This paper reports three studies of temporal reasoning. A problem of the following sort, where the letters denote common everyday events: A happens before B. C happens before B. D happens while B. E happens while C. What is the relation between D and EEfficacylls for at least two alternative models to be constructed in order to give the right answer for the right reason (D happens after E). However, the (...)
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  15. Carlos Santamaría, Juan A. García-Madruga & Philip N. Johnson-Laird (1998). Reasoning From Double Conditionals: The Effects of Logical Structure and Believability. Thinking and Reasoning 4 (2):97-122.
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  16. Philip N. Johnson-Laird (1997). An End to the Controversy? A Reply to Rips. Minds and Machines 7 (3):425-432.
  17. Philip N. Johnson-Laird (1997). Rules and Illusions: A Critical Study of Rips's the Psychology of Proof. [REVIEW] Minds and Machines 7 (3):387-407.
  18. Philip N. Johnson-Laird (1995). Mental Models, Deductive Reasoning, and the Brain. In Michael S. Gazzaniga (ed.), The Cognitive Neurosciences. Mit Press. 999--1008.
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  19. Philip N. Johnson-Laird (1994). A Model Theory of Induction. International Studies in the Philosophy of Science 8 (1):5 – 29.
    Abstract Theories of induction in psychology and artificial intelligence assume that the process leads from observation and knowledge to the formulation of linguistic conjectures. This paper proposes instead that the process yields mental models of phenomena. It uses this hypothesis to distinguish between deduction, induction, and creative forms of thought. It shows how models could underlie inductions about specific matters. In the domain of linguistic conjectures, there are many possible inductive generalizations of a conjecture. In the domain of models, however, (...)
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  20. Philip N. Johnson-Laird (1994). Mental Models and Probabilistic Thinking. Cognition 50 (1-3):189-209.
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  21. Philip N. Johnson-Laird (1994). Reply to the Commentators on a Model Theory of Induction. International Studies in the Philosophy of Science 8 (1):73 – 96.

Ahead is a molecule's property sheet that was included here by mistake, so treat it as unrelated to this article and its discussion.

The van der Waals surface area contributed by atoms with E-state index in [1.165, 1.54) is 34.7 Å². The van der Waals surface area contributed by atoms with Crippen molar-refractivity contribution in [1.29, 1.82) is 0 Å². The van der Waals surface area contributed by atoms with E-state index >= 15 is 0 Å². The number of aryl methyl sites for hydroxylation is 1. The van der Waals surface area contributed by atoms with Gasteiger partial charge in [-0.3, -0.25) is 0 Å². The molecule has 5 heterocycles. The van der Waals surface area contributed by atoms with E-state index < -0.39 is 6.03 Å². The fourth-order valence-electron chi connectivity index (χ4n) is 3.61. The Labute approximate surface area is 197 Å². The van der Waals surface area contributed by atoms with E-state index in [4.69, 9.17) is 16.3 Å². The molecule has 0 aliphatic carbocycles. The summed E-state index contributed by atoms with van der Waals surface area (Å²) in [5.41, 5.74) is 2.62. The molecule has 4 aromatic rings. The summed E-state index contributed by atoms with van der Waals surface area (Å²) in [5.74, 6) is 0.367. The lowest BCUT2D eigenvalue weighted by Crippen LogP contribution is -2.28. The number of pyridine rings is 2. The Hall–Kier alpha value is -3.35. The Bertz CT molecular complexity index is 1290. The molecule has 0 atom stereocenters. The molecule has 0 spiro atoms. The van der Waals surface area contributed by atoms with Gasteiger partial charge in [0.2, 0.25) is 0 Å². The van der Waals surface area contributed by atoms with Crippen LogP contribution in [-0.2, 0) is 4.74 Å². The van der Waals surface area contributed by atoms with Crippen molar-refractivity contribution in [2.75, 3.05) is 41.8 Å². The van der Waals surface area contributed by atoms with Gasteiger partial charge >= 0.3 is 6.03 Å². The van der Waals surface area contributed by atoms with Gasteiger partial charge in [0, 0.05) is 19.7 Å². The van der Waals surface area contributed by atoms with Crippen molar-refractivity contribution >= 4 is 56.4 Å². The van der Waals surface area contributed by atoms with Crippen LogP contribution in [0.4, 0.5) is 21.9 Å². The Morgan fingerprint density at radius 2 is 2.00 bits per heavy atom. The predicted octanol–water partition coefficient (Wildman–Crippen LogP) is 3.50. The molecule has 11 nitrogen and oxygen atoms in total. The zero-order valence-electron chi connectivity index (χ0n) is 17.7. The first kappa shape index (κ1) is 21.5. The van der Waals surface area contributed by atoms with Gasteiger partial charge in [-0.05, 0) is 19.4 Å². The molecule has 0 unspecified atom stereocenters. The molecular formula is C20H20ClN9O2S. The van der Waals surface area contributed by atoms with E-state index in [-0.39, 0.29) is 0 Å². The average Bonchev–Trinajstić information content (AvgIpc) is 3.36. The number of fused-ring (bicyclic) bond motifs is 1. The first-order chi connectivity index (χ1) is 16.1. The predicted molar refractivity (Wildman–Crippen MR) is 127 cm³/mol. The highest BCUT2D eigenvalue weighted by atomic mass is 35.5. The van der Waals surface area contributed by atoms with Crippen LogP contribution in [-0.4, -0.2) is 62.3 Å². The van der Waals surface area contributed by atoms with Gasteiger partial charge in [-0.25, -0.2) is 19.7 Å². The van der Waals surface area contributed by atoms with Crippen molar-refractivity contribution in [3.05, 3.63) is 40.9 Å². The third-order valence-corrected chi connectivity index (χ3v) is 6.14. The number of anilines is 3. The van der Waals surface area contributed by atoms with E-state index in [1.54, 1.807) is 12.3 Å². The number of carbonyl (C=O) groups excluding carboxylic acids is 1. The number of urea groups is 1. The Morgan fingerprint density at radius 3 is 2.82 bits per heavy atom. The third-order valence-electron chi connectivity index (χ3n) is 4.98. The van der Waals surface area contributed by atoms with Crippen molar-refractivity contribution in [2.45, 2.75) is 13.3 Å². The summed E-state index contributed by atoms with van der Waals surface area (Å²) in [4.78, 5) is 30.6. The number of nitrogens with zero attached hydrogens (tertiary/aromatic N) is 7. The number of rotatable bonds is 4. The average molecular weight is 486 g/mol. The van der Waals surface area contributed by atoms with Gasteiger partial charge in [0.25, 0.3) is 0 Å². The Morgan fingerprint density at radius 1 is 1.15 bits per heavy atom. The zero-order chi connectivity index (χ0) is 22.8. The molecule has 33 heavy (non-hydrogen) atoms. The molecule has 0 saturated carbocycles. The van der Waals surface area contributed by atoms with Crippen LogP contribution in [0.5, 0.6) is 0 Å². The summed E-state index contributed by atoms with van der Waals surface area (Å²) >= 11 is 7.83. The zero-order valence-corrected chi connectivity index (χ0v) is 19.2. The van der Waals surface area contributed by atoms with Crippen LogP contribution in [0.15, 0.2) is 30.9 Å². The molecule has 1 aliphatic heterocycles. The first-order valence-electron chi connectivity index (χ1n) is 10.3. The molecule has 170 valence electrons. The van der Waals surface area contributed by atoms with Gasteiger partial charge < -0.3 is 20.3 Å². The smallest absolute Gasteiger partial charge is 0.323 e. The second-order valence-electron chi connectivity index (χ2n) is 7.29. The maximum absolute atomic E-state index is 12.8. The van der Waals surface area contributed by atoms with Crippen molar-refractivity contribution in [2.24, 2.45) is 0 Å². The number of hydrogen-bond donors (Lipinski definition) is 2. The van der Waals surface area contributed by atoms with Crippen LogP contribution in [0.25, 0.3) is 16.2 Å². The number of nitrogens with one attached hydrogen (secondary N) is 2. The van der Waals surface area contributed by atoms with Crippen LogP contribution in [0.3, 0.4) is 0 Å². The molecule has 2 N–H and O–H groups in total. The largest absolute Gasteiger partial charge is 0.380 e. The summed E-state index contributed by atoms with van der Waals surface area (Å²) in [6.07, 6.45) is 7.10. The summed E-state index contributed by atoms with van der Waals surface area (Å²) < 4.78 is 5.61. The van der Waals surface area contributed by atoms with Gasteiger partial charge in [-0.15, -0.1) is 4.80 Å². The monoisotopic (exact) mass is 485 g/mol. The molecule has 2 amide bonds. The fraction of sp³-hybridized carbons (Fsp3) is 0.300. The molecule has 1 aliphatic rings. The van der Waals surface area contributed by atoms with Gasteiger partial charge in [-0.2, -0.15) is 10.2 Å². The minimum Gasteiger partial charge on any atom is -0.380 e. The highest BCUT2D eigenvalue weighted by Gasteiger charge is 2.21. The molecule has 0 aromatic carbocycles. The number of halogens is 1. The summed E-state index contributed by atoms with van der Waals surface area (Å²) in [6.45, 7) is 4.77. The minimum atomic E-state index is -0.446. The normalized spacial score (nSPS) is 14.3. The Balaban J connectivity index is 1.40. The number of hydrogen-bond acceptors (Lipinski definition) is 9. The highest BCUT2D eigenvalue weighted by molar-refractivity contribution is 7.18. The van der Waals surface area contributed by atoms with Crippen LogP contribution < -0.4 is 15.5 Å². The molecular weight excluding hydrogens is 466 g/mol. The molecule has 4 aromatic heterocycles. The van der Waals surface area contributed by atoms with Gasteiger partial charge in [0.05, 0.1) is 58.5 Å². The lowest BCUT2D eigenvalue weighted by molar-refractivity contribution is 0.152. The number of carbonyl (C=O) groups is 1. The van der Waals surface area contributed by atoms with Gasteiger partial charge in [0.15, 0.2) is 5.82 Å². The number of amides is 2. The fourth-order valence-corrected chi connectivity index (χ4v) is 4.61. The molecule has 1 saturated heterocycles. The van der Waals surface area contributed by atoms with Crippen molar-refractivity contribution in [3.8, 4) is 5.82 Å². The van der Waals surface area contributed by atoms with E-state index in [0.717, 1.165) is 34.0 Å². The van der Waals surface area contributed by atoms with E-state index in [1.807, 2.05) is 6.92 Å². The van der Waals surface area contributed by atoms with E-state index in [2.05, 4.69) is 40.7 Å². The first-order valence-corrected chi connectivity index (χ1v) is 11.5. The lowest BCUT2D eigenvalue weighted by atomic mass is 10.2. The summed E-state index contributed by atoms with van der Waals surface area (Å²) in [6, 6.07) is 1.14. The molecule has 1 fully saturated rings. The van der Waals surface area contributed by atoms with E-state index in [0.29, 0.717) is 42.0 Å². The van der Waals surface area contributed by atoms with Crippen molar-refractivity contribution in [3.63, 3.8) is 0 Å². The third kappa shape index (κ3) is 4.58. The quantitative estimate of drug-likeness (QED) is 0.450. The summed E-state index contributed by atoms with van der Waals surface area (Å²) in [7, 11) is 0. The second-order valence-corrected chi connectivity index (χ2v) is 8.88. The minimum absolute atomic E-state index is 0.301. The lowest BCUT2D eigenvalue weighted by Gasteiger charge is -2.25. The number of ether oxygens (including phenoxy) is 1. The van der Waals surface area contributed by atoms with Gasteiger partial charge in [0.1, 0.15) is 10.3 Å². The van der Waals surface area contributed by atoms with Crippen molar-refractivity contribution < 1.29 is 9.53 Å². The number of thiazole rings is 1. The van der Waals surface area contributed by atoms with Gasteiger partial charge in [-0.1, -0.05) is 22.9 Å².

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  22. Philip N. Johnson-Laird (1993). How the Mind Thinks. In George A. Miller & Gilbert Harman (eds.), Conceptions of the Human Mind: Essays in Honor of George A. Miller. L. Erlbaum Associates.
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  23. Philip N. Johnson-Laird & Ruth M. J. Byrne (1993). Mental Models or Formal Rules? Behavioral and Brain Sciences 16 (2):368.
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  24. Philip N. Johnson-Laird & Ruth M. J. Byrne (1993). Précis of Deduction. Behavioral and Brain Sciences 16 (2):323.
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  25. Philip N. Johnson-Laird, Eldar Shafir, Itamar Simonson, Amos Tversky, P. Legrenzi, V. Girotto, Pn Johnson-Laird, Edward E. Smith, Daniel Osherson & Nancy Pennington (1993). Numbers L-2. Cognition 49 (297):297.
     
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  26. Philip N. Johnson-Laird & Ruth M. J. Byrne (1992). Modal Reasoning, Models, and Manktelow and Over. Cognition 43 (2):173-182.
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  27. Philip N. Johnson-Laird (1990). Human Thinking and Mental Models. In K. A. Mohyeldin Said, W. H. Newton-Smith, R. Viale & K. V. Wilkes (eds.), Modelling the Mind. Clarendon Press. 155--170.
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  28. Philip N. Johnson-Laird (1988). How is Meaning Mentally Represented. In Umberto Eco (ed.), Meaning and Mental Representations. Bloomington: Indiana University Press. 496--99.
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  29. Philip N. Johnson-Laird (1983). A Computational Analysis of Consciousness. Cognition and Brain Theory 6:499-508.
     
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  30. Philip N. Johnson-Laird (1981). Mental Models of Meaning. In A. Joshi, Bruce H. Weber & Ivan A. Sag (eds.), Elements of Discourse Understanding. Cambridge University Press. 106--126.
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  31. Philip N. Johnson-Laird (1978). What's Wrong with Grandma's Guide to Procedural Semantics: A Reply to Jerry Fodor. Cognition 9 (September):249-61.
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  32. Philip N. Johnson-Laird (1977). Procedural Semantics. Cognition 5 (3):189-214.
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  33. Philip N. Johnson-Laird (1972). The Three-Term Series Problem. Cognition 1 (1):57-82.